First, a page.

GILBERT, Ariz. - The Gilbert Police Department has added a brand-new unit focused on crisis response, and many of their calls are related to mental health.
So far, Gilbert Police's Crisis Response Team is already averaging about 15 to 16 calls per day. On the morning of Oct. 31, they had a suicidal woman reach out for help.
"We put out a social media post about the team and we gave an email, and this morning, we had a citizen reach out via email saying ‘I’m in crisis. Can someone call me?’" said Sgt. Dan Brause, who is in charge of the Crisis Response Team. "She was depressed and had a lot of issues going on for years, and the last time police were out there, she was involuntarily committed to a hospital, and she didn’t like that. She felt she was arrested. So when she saw we had a dedicated crisis team, she thought we could do a better job, so my officer went out there, talked to her, and we found a better solution."
The group of officers in the team spend an extra 80 hours in negotiation and de-escalation training. They respond to calls with children or adults with developmental disabilities, homeless people with mental illnesses, veterans with PTSD, and anyone with addiction problems.
"We allow the patrol officers to handle the crime. Our team has the time to spend on the backend, giving them resources to help with any kind of crisis that could have evolved from this call," aid Sgt. Brause.
Team members can either assist patrol officers already on scene, or take over the call completely. Sometimes, they bring counselors with them, and at other times, they establish what the caller needs first.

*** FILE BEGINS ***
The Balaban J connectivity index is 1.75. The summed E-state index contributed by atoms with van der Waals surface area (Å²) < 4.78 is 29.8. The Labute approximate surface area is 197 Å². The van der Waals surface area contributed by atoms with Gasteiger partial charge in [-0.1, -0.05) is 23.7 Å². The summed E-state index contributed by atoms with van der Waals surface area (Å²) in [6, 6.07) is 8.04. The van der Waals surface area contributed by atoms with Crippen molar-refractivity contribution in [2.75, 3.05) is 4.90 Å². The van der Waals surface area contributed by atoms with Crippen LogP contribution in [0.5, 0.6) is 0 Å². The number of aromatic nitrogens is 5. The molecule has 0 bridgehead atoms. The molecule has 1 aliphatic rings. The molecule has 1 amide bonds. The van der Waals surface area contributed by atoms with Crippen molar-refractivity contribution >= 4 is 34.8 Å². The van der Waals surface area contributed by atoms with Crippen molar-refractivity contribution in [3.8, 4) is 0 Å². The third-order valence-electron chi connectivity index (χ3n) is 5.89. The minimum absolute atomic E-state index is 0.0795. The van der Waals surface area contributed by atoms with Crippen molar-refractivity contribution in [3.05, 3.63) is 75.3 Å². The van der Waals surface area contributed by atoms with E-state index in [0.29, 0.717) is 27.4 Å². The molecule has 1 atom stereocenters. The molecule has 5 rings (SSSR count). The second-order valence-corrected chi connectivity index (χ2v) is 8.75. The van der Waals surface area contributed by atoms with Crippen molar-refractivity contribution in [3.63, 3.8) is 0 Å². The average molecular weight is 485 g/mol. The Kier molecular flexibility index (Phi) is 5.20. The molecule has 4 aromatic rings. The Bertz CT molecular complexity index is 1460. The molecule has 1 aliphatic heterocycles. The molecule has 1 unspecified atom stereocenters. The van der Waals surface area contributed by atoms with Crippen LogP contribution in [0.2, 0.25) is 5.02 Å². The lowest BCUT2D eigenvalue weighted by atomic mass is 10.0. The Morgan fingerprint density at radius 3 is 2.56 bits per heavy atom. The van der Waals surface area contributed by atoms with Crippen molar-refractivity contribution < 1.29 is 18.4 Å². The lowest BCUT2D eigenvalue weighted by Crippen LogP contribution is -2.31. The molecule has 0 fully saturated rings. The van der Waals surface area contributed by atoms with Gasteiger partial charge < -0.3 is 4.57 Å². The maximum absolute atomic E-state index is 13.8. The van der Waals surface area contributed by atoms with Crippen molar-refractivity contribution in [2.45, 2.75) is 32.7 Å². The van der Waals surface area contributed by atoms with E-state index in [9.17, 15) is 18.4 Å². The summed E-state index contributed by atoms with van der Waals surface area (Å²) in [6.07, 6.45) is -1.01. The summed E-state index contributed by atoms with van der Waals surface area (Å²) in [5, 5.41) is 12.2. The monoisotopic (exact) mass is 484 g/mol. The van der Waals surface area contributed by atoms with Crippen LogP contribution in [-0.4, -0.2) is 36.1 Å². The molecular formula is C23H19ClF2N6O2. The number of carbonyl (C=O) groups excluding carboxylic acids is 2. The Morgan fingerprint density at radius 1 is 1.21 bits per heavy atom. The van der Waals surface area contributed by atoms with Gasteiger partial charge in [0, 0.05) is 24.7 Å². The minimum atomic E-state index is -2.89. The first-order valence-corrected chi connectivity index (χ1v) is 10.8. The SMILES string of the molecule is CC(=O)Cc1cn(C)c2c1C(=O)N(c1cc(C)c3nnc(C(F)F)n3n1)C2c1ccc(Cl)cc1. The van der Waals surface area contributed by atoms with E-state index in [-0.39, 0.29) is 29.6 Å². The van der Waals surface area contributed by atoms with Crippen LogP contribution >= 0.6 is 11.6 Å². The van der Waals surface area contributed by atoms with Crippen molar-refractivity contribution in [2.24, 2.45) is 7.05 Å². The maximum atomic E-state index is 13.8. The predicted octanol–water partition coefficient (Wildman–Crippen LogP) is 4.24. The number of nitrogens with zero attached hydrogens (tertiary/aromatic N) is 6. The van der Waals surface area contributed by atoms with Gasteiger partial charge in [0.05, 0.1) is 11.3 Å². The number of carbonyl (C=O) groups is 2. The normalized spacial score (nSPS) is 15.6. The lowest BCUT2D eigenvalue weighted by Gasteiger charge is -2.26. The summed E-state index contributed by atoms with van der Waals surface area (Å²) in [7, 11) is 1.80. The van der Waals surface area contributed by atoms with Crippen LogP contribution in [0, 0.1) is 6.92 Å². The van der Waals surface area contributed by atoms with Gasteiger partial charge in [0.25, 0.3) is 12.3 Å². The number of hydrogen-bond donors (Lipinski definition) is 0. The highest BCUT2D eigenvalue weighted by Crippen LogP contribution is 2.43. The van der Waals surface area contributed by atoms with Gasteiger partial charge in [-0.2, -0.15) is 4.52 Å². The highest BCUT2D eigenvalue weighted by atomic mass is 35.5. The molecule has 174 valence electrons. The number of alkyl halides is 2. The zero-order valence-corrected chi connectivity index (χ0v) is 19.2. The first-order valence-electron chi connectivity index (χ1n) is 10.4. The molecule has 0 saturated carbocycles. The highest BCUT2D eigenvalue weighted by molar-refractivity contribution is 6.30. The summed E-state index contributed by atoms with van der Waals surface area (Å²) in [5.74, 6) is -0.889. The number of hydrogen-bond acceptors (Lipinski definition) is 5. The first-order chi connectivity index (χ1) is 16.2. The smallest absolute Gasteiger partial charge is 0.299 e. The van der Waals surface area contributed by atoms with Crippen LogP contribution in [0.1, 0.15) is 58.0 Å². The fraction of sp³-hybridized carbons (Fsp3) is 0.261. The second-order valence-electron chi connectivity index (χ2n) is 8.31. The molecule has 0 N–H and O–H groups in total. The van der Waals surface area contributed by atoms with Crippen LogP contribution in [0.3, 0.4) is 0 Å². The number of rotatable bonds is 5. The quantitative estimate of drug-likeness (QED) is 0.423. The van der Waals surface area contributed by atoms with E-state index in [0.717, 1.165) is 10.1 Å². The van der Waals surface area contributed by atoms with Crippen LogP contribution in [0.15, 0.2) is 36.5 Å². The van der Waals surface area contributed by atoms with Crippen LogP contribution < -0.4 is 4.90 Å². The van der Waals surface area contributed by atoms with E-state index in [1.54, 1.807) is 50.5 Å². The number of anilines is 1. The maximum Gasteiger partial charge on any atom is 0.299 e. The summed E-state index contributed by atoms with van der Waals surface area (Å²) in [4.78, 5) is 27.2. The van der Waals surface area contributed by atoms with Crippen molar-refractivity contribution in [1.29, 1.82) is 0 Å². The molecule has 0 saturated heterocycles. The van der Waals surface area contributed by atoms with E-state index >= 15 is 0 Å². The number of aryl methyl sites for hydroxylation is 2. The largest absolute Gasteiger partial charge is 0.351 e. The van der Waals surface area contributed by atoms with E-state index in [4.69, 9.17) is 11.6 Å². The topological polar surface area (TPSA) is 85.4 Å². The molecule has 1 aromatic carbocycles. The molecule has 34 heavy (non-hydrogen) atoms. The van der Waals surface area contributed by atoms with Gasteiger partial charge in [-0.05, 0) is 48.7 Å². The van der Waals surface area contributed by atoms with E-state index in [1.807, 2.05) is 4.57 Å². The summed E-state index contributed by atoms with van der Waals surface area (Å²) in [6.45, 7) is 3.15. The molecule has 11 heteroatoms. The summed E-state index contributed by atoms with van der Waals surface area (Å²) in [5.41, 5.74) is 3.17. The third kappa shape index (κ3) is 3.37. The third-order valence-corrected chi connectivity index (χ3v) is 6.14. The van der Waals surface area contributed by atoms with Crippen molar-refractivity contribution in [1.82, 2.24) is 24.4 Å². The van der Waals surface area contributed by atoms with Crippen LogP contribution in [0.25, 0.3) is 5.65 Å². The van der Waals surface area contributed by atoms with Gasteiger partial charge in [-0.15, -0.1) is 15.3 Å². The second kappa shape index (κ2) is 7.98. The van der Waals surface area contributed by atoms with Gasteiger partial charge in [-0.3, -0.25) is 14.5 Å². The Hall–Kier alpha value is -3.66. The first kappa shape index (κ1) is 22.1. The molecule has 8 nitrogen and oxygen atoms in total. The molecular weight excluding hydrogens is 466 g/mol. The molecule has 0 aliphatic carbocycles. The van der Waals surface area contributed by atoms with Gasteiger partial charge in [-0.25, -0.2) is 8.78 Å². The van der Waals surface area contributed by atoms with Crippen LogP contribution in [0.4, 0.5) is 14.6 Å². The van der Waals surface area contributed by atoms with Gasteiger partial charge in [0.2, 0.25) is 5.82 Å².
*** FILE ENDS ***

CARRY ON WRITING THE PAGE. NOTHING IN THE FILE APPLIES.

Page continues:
"Once we get to that call, we're not going to be called to other calls, and we can spend whatever it is – 15 minutes, 20 minutes, two hours, three hours, with a family connecting them to whatever resources we can find, whether its local state or county," said Sgt. Brause.
The goal is to get people the specific assistance they need on each call, because with emergency calls, it is not one size fits all.
"We’ve evolved as a police department to where we don’t just show up to calls and say we have this option or that option," said Sgt. Brause. "We now have a lot of leeway in how we can handle these, and we're the dedicated team that can do that."
Sgt. Brause says this follows in the footsteps of other local departments that also have crisis response teams, like Scottsdale and Phoenix.
If you or a loved one is feeling distressed, call 988. CLICK HERE for the warning signs and risk factors of suicide.